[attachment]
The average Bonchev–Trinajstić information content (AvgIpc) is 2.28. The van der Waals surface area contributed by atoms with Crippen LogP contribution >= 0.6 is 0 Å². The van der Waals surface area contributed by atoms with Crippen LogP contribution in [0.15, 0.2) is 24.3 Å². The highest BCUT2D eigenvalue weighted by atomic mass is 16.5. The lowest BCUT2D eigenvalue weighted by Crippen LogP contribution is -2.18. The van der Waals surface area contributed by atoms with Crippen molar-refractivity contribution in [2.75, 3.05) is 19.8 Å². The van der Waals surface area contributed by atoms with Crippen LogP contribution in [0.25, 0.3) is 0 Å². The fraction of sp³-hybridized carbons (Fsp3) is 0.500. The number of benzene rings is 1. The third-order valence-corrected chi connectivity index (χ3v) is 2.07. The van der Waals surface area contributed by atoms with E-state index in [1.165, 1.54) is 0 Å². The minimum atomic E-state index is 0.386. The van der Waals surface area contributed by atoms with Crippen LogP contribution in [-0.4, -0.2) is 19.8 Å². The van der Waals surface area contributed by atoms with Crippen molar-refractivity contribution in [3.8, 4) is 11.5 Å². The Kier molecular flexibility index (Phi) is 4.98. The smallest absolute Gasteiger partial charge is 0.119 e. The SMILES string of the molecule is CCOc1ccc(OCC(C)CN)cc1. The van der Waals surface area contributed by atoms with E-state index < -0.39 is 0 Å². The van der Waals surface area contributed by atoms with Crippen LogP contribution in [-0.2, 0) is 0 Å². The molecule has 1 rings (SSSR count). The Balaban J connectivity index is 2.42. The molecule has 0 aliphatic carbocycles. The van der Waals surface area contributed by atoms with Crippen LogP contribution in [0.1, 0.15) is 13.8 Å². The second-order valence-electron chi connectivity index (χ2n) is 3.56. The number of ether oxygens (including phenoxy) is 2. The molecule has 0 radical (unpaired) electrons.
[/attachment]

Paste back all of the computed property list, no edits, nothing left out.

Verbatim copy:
The average Bonchev–Trinajstić information content (AvgIpc) is 2.28. The van der Waals surface area contributed by atoms with Crippen LogP contribution >= 0.6 is 0 Å². The van der Waals surface area contributed by atoms with Crippen LogP contribution in [0.15, 0.2) is 24.3 Å². The highest BCUT2D eigenvalue weighted by atomic mass is 16.5. The lowest BCUT2D eigenvalue weighted by Crippen LogP contribution is -2.18. The van der Waals surface area contributed by atoms with Crippen molar-refractivity contribution in [2.75, 3.05) is 19.8 Å². The van der Waals surface area contributed by atoms with Crippen LogP contribution in [0.25, 0.3) is 0 Å². The fraction of sp³-hybridized carbons (Fsp3) is 0.500. The number of benzene rings is 1. The third-order valence-corrected chi connectivity index (χ3v) is 2.07. The van der Waals surface area contributed by atoms with E-state index in [1.165, 1.54) is 0 Å². The minimum atomic E-state index is 0.386. The van der Waals surface area contributed by atoms with Crippen LogP contribution in [-0.4, -0.2) is 19.8 Å². The van der Waals surface area contributed by atoms with Crippen molar-refractivity contribution in [3.8, 4) is 11.5 Å². The Kier molecular flexibility index (Phi) is 4.98. The smallest absolute Gasteiger partial charge is 0.119 e. The SMILES string of the molecule is CCOc1ccc(OCC(C)CN)cc1. The van der Waals surface area contributed by atoms with E-state index < -0.39 is 0 Å². The van der Waals surface area contributed by atoms with Crippen LogP contribution in [-0.2, 0) is 0 Å². The molecule has 1 rings (SSSR count). The Balaban J connectivity index is 2.42. The molecule has 0 aliphatic carbocycles. The van der Waals surface area contributed by atoms with Crippen LogP contribution in [0.1, 0.15) is 13.8 Å². The second-order valence-electron chi connectivity index (χ2n) is 3.56. The number of ether oxygens (including phenoxy) is 2. The molecule has 0 radical (unpaired) electrons.